Commodities Rebound on Dollar Decline
A weakened U.S. dollar inspired a recent rebound in commodities. Speculation that this year’s global growth won’t be strong enough for the Federal Reserve to raise interest rates was another factor that fueled commodity growth. These stocks saw widespread increases with gains that ranged from gold to copper. A few weeks ago, oil reached new highs for 2016, but the commodity recently took a small dive as it dropped to below $32 a barrel.
A Fluctuating Market
Leading another day of growth in the Standard & Poor’s 500 Index were mining and industrial sector shares. Emerging market equities also saw a recovery to the tune of 3 percent while industrial metals rose as did platinum and gold. Retail earnings ended disappointingly since they brought down consumer shares. The pound also went the way of the U.S. dollar after Ian McCafferty, a member of the Bank of England’s Monetary Policy Committee and an economist, abandoned his request for higher rates.
A Weaker Dollar
The U.S. dollar’s strength was one of the market’s clearest assurances until the value dropped. Its recent fall brought about two particularly bad days of selling. Sketchy economic data that sparked worry over the American economy’s vulnerability coincided with precariousness abroad. When these main elements came together, they weakened the U.S. dollar. Currently, the fixed income market is under the impression that the Fed is unlikely to increase rates while central banks from Europe to Asia are likely to step in to relieve this year’s market turmoil.
When the U.S. dollar loses value, commodities become more affordable. This increases the interest level of those who invest in other currencies. The prediction that rates in the United States will remain steady for most of the year increases the price of precious metals since these commodities don’t provide the returns that other investments do through price gains.
Andrew Brenner, the chief of International Fixed Income for National Alliance Capital Markets, said, “The lower the dollar, the better it is for commodities, so we are seeing a little bounce back.” He went on to say, “The number of Fed rate raises has continued to be reduced by the marketplace, probably a little bit too much, but yes, the Fed will cut back. We will not do four interest rate raises this year.”
Commodities Come Back to Life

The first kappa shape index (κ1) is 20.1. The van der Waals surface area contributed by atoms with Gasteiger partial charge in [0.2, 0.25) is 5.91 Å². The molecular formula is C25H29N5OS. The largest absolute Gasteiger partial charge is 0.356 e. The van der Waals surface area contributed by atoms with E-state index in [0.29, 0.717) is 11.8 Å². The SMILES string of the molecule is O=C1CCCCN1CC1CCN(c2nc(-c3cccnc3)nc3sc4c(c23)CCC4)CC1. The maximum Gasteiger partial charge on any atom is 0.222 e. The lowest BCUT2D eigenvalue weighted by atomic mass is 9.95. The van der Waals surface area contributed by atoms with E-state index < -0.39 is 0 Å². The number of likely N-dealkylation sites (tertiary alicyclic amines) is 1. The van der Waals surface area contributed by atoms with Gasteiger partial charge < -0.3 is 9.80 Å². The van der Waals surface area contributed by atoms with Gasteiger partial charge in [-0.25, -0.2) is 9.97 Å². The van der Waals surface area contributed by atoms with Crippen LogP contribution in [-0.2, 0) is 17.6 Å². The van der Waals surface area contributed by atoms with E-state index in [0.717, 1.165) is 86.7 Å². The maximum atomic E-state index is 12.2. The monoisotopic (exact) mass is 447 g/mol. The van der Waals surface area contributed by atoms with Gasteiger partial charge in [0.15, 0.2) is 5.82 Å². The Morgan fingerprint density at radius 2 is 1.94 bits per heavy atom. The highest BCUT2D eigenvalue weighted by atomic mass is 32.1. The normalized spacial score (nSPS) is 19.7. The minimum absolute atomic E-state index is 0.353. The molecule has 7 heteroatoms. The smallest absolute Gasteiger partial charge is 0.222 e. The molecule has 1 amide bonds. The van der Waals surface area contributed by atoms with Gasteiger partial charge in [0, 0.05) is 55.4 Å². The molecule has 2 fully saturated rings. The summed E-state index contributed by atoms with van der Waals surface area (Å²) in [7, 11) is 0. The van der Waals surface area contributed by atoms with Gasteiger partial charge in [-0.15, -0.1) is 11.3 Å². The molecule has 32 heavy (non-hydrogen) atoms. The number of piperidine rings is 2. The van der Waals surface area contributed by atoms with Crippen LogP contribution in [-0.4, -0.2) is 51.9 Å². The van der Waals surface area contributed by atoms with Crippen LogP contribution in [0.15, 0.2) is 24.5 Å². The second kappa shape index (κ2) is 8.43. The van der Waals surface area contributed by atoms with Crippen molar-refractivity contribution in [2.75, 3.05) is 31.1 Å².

Industrial commodities, resource-centric currencies and commodity-related equities are rebounding. Aluminum was the first commodity to see gains, but the upturn has spread to copper, zinc and iron ore. Energy prices have been holding steady while crude oil continued a slow decline, but with oil, investors seem to be in the midst of a chain of heart.
Natural gas is another commodity that saw its stock rise with the weakened dollar. The commodity’s gains came to more than 14 percent, which is the best monthly performance that natural gas has enjoyed in more than two years.
When it comes to trades, commodities are known as cyclical stocks. This year, the market has already seen two separate miniature cycles. In January, commodities were down, but they recovered in February. After another dip, they rebounded again in March.
In the market, fundamentals are slow to change while sentiment tends to fluctuate more frequently. For instance, Chinese sentiment has experienced a sharp shift. In January, China steel and copper was at a major low point, but these commodities are now in positive territory.
Fundamentals are showing signs of improvement. What began as an exceptionally low base in December and January has turned into a demand recovery. One financial site pegged the situation as a “sub-trend to trend” shift. For instance, the demand for global steel has improved from about negative 6 percent to around negative 2 percent. Simultaneously, confidence in the global economy appears to be making a return. This has been helped by central banks loosening up monetary policy, which has also supported the recent rally of commodities. Seasonal pickup in demand has played a part in the rally as well.
One issue that could bring about a market correction is an abundance in supply. Many commodities have large stockpiles. Despite its recent drop, the month’s earlier oil rally is also aiding the recent commodity increase.
Will the Commodity Rebound Continue?
With lackluster economic growth and decelerated global trade, the current commodity rebound may not last. Seasonal factors could extend the rally for a few more months, but the debt that’s hovering over the global economy brings doubt to a lasting rebound. For detailed information about the weakening dollar causing commodities to rebound, visit the Personal Money Store website.